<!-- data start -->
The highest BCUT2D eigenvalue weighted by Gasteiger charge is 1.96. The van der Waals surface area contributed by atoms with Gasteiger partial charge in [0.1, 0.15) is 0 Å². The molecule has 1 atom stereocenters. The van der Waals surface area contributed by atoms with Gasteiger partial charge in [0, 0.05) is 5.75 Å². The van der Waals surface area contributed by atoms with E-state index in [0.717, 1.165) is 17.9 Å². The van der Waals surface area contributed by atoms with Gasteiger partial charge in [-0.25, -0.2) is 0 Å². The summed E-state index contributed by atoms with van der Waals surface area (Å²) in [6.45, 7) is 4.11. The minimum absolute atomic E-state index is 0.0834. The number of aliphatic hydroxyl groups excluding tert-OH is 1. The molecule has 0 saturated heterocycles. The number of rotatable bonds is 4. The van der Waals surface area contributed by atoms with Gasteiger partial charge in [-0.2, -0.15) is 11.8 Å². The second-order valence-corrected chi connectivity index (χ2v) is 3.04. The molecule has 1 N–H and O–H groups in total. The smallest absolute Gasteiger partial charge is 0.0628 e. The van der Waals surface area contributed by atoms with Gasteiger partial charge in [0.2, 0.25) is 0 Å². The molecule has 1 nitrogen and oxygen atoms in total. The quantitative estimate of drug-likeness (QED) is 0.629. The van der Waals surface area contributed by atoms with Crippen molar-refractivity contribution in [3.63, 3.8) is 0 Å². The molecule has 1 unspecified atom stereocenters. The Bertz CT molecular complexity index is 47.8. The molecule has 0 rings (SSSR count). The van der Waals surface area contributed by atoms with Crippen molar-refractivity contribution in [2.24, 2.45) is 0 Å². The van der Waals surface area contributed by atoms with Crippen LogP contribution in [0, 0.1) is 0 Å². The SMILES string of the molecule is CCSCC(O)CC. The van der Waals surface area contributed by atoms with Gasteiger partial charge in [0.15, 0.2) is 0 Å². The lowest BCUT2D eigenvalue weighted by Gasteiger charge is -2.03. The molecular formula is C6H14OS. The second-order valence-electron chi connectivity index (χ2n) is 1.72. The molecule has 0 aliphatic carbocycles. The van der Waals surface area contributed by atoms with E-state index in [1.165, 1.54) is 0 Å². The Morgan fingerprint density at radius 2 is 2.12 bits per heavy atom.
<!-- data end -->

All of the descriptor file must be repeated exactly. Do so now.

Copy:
The highest BCUT2D eigenvalue weighted by Gasteiger charge is 1.96. The van der Waals surface area contributed by atoms with Gasteiger partial charge in [0.1, 0.15) is 0 Å². The molecule has 1 atom stereocenters. The van der Waals surface area contributed by atoms with Gasteiger partial charge in [0, 0.05) is 5.75 Å². The van der Waals surface area contributed by atoms with E-state index in [0.717, 1.165) is 17.9 Å². The van der Waals surface area contributed by atoms with Gasteiger partial charge in [-0.25, -0.2) is 0 Å². The summed E-state index contributed by atoms with van der Waals surface area (Å²) in [6.45, 7) is 4.11. The minimum absolute atomic E-state index is 0.0834. The number of aliphatic hydroxyl groups excluding tert-OH is 1. The molecule has 0 saturated heterocycles. The number of rotatable bonds is 4. The van der Waals surface area contributed by atoms with Gasteiger partial charge in [-0.2, -0.15) is 11.8 Å². The second-order valence-corrected chi connectivity index (χ2v) is 3.04. The molecule has 1 N–H and O–H groups in total. The smallest absolute Gasteiger partial charge is 0.0628 e. The van der Waals surface area contributed by atoms with Gasteiger partial charge in [0.2, 0.25) is 0 Å². The molecule has 1 nitrogen and oxygen atoms in total. The quantitative estimate of drug-likeness (QED) is 0.629. The van der Waals surface area contributed by atoms with Crippen molar-refractivity contribution in [3.63, 3.8) is 0 Å². The molecule has 1 unspecified atom stereocenters. The Bertz CT molecular complexity index is 47.8. The molecule has 0 rings (SSSR count). The van der Waals surface area contributed by atoms with Crippen molar-refractivity contribution in [2.24, 2.45) is 0 Å². The van der Waals surface area contributed by atoms with Crippen LogP contribution in [0, 0.1) is 0 Å². The SMILES string of the molecule is CCSCC(O)CC. The van der Waals surface area contributed by atoms with Gasteiger partial charge in [0.15, 0.2) is 0 Å². The lowest BCUT2D eigenvalue weighted by Gasteiger charge is -2.03. The molecular formula is C6H14OS. The second-order valence-electron chi connectivity index (χ2n) is 1.72. The molecule has 0 aliphatic carbocycles. The van der Waals surface area contributed by atoms with E-state index in [1.165, 1.54) is 0 Å². The Morgan fingerprint density at radius 2 is 2.12 bits per heavy atom.